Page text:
Bailey McCann, Opalesque New York:
A rising number of newly launched hedge funds are employing non-equity-based investment strategies, according to The Seward & Kissel 2016 New Hedge Fund Study, an annual analysis of new hedge funds, from law firm Seward & Kissel. Data in the report show that the portion of new hedge funds using non-equity-based strategies increased to 35 percent in 2016, up from 20 percent in 2015.
"The rising popularity of non-equity-based funds is the story of 2016. New fund managers obviously reacted to a big shift in investor appetites," said Steve Nadel, author of the report and Seward & Kissel Investment Management Group partner.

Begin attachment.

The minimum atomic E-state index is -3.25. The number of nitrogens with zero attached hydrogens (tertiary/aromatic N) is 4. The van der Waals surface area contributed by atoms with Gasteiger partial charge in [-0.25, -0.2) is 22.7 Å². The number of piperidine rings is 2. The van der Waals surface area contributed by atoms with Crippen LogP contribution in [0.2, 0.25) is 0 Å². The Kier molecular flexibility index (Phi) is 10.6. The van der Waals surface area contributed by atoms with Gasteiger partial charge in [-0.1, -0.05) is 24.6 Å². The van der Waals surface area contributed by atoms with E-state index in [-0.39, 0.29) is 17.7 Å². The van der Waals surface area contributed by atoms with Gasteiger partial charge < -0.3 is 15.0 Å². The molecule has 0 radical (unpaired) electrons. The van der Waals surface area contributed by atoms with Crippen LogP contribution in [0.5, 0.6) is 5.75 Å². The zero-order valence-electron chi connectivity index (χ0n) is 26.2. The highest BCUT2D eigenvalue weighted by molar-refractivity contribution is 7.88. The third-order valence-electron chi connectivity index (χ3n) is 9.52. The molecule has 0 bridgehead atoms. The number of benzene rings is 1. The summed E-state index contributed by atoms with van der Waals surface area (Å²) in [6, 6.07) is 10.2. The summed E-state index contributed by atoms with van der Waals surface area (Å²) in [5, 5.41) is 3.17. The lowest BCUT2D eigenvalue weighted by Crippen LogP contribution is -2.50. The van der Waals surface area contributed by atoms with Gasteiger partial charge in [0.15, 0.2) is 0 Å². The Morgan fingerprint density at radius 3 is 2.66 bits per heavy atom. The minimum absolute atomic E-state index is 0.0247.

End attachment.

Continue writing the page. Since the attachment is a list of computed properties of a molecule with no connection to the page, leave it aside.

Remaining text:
The 2016 numbers indicate that as non-equity funds become more prevalent, investors are beginning to extract from them concessions similar to those they have previously won from equity-based funds. The percentage of non-equity funds offering special "founders" terms to investors jumped from 29 percent in 2015 to 36 percent in 2016.
Non-equity strategies are defined in the survey as multi-strat funds, credit funds, and some quant funds. All of these fund types have seen a significant spike in investor interest in recent years and it is starting to show in subscription terms which are becoming more accommodating to investors. According to the report, not a single non-equity fund offered tiered management fees to their founders round investors in 2015, but by 2016 25 percent of them did.
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